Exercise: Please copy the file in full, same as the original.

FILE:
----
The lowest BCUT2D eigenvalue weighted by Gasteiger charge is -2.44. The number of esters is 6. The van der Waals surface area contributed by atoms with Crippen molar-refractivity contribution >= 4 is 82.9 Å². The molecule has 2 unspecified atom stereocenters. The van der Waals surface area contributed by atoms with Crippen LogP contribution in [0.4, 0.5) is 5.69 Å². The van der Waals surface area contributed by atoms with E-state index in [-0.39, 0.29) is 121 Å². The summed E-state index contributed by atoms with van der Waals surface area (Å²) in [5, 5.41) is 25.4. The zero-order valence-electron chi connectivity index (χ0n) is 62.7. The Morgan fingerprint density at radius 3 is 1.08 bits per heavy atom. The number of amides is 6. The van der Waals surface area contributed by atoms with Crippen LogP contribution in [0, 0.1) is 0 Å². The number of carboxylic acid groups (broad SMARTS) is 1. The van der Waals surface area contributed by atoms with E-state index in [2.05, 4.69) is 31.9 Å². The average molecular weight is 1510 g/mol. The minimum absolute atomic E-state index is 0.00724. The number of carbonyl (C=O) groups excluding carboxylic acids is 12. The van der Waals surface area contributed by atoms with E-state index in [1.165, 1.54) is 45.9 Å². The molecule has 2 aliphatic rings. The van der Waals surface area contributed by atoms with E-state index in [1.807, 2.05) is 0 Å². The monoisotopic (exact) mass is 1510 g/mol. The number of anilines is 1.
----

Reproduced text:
The lowest BCUT2D eigenvalue weighted by Gasteiger charge is -2.44. The number of esters is 6. The van der Waals surface area contributed by atoms with Crippen molar-refractivity contribution >= 4 is 82.9 Å². The molecule has 2 unspecified atom stereocenters. The van der Waals surface area contributed by atoms with Crippen LogP contribution in [0.4, 0.5) is 5.69 Å². The van der Waals surface area contributed by atoms with E-state index in [-0.39, 0.29) is 121 Å². The summed E-state index contributed by atoms with van der Waals surface area (Å²) in [5, 5.41) is 25.4. The zero-order valence-electron chi connectivity index (χ0n) is 62.7. The Morgan fingerprint density at radius 3 is 1.08 bits per heavy atom. The number of amides is 6. The van der Waals surface area contributed by atoms with Crippen LogP contribution in [0, 0.1) is 0 Å². The number of carboxylic acid groups (broad SMARTS) is 1. The van der Waals surface area contributed by atoms with E-state index in [2.05, 4.69) is 31.9 Å². The average molecular weight is 1510 g/mol. The minimum absolute atomic E-state index is 0.00724. The number of carbonyl (C=O) groups excluding carboxylic acids is 12. The van der Waals surface area contributed by atoms with E-state index in [1.165, 1.54) is 45.9 Å². The molecule has 2 aliphatic rings. The van der Waals surface area contributed by atoms with E-state index in [1.807, 2.05) is 0 Å². The monoisotopic (exact) mass is 1510 g/mol. The number of anilines is 1.